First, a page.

Uncertainties in China’s economic recovery, especially with the deepening crisis in the property sector, could remain a headwind for copper prices this year. In late January, a Hong Kong court ordered the liquidation of Chinese property giant China Evergrande Group.

At the National People’s Congress meeting on 5 March, Premier Li Qiang announced a growth target of 5% for 2024, unchanged from 2023, as the world’s second-largest economy wants to focus on “high-quality development.”

Prior to the critical conference, many expected the Chinese government to provide additional stimulus to support the country’s struggling real estate sector. However, that anticipation fell apart when there was no mention of a new stimulus for the real estate sector. In 2024, China will instead “modernize the industrial system and develop new quality productive forces” to fuel its economy.

According to the government work report delivered by Premier Li in the session, the government will “address both the symptoms and root causes to defuse risks in real estate, local government debt, and small and medium-sized financial institutions to safeguard overall economic and financial stability.”

Daniel Hynes and Soni Kumari, analysts at ANZ Research, said in a note on March 18:

“There was a lack of new supportive measures for China’s property market following the National People’s Congress meeting. Property prices have plunged as sales continue to contract. Investment in real estate not showing any signs of revival.”

In its January outlook, the International Monetary Fund (IMF) projected China’s economic growth to slow to 4.6% in 2024 and 4.1% in 2025.

Potential Supply Deficit

Copper supply may face challenges in meeting demand this year as some mines struggle to recover production amid various obstacles. This includes the prolonged halt of operations at the Cobre mine in Panama, which is operated by Toronto-based miner First Quantum Minerals.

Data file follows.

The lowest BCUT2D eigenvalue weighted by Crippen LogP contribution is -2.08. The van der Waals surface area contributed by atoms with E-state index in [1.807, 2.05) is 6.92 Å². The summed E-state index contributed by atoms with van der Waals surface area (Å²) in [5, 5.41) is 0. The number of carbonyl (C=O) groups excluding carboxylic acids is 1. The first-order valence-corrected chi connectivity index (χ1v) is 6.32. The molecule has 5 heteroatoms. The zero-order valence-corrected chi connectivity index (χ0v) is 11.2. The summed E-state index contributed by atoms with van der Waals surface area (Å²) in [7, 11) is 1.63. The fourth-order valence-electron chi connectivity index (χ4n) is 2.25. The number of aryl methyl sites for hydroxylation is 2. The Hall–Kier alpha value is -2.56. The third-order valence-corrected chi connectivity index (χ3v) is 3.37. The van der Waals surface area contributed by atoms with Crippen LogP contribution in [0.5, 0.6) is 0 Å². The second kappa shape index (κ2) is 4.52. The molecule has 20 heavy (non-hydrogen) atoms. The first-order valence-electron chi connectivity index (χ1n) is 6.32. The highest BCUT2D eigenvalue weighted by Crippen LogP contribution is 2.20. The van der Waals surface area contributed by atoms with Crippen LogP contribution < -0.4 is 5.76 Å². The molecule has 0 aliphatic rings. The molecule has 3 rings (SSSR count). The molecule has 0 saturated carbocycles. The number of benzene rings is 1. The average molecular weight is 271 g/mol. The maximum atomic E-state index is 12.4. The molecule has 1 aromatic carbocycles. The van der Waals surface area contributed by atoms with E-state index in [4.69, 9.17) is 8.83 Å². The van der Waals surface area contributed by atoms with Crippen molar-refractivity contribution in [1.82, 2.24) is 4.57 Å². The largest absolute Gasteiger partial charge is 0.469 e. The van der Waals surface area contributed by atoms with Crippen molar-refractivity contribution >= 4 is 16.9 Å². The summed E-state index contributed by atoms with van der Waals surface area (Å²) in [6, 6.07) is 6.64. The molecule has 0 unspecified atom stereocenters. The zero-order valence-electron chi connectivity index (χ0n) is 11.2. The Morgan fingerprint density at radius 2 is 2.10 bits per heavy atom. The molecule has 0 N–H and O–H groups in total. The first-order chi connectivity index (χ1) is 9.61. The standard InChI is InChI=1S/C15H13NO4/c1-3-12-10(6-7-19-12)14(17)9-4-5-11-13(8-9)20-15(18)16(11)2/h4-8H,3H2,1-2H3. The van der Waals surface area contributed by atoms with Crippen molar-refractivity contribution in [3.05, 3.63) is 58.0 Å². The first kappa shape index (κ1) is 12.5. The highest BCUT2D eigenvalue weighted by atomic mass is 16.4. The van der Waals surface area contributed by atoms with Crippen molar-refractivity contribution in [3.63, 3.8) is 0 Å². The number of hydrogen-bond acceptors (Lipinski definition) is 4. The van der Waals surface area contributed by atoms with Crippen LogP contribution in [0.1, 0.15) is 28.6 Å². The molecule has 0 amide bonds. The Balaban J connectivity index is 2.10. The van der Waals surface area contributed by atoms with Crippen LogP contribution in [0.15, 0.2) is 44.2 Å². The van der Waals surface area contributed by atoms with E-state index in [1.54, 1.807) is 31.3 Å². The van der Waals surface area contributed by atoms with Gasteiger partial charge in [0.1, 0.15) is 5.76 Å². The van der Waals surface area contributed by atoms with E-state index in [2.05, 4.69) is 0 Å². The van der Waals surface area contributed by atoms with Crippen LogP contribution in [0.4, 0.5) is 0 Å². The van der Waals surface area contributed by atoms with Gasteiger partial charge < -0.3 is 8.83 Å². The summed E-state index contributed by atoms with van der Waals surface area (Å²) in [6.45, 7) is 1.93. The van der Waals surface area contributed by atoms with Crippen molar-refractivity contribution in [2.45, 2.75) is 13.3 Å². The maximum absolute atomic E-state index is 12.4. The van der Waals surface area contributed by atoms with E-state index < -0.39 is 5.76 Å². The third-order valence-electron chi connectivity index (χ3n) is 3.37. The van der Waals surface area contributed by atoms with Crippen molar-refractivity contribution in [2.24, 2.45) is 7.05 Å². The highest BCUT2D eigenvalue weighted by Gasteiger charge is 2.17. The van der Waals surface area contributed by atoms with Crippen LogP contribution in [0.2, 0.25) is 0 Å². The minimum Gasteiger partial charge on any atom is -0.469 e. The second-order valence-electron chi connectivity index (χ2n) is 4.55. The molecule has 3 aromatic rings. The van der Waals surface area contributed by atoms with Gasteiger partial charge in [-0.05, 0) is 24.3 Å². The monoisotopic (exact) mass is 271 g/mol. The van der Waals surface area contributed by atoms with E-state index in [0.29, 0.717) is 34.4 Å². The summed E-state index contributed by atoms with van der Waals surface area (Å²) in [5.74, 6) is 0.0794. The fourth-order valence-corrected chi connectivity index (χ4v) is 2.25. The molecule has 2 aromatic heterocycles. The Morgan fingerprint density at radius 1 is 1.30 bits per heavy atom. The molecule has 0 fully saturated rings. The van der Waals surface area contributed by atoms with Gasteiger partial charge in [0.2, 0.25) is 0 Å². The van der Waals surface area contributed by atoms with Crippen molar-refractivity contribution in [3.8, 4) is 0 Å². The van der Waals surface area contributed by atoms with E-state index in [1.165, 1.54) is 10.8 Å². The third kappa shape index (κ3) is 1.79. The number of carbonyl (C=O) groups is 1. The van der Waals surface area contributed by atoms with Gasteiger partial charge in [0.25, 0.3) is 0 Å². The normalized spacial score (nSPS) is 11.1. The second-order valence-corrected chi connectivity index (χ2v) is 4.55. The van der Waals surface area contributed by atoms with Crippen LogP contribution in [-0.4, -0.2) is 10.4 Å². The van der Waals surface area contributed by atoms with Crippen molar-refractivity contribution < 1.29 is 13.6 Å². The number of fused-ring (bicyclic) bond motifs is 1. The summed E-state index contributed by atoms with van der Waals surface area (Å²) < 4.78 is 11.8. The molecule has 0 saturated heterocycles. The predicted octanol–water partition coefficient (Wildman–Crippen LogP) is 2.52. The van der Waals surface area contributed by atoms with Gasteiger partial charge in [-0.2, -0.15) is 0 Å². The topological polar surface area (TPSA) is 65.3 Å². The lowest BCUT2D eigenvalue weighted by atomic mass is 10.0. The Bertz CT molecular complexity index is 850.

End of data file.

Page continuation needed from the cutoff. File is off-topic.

ING’s Manthey wrote:

“A copper concentrates market deficit is expected this year after supply setbacks at global mines. Most recently in Panama, Canada’s First Quantum mine has ignited massive protests in the country and has been forced to shut down activity. Meanwhile, copper mines currently in operation are nearing their peak due to declining ore grades and reserves exhaustion.”

Copper concentrates deficit continues to grow.
Copper concentrates deficit continues to grow. Source: CRU, Fastmarkets, ING Research

First Quantum Minerals, on November 28, 2023, announced it shut down its Cobre Panama mine, one of the world’s largest open pit mines, after Panama’s Supreme Court declared a law that approved the mine’s contract as unconstitutional. The decision came following a blockade by locals at a port and road to the mine.

According to Manthey’s note, Cobre Panama accounts for 1.5% of global copper output. Last year, it supplied 2.5% of China’s copper concentrate imports.

On the other hand, other key producers are seeing the production at their aging assets reach its peak, such as Escondida, the world’s largest copper mine, in Chile, said Manthey. In 2025, Escondida’s copper output is expected to be at least 5% lower than it is today, she wrote.

Chile’s state-owned miner Codelco – the world’s biggest supplier of copper – is struggling to return production to pre-pandemic levels of about 1.7 million tonnes a year by the end of the decade from around 1.3 million tonnes this year, according to Manthey.

She said:

“At the same time, there is a lack of high-quality, large-scale projects in the pipeline that could push the copper market into deficit as demand from the green energy sector grows.”

Separately, ANZ Research, in a note on February 1, estimated that growth in copper mine supply may fall to 4% for 2024 after the Cobre mine shutdown.

On the demand side, the company said that the demand for copper from builders of green energy infrastructure is expected to grow by 4% year-on-year to 27 mt in 2024.

Hynes and Kumari wrote:

“After a poor performance in 2023, mine supply challenges will likely continue, as political unease in Chile is raising the risk of disruptions. So copper’s market balance looks tight and could easily flip into deficit.”

Peru and Chile Copper Production and Concentrate Exports.
Peru and Chile Copper Production and Concentrate Exports. Source: Sucden Financial

The tight supply is evident in the declining LME inventories. As of March 14, copper inventories at LME stood at 107,300 tonnes, down from 165,700 in early January, according to LME data.

Daria Efanova, Head of Research at London-based Sucden Financial, wrote in the Quarterly Metal Report for Q1 2024: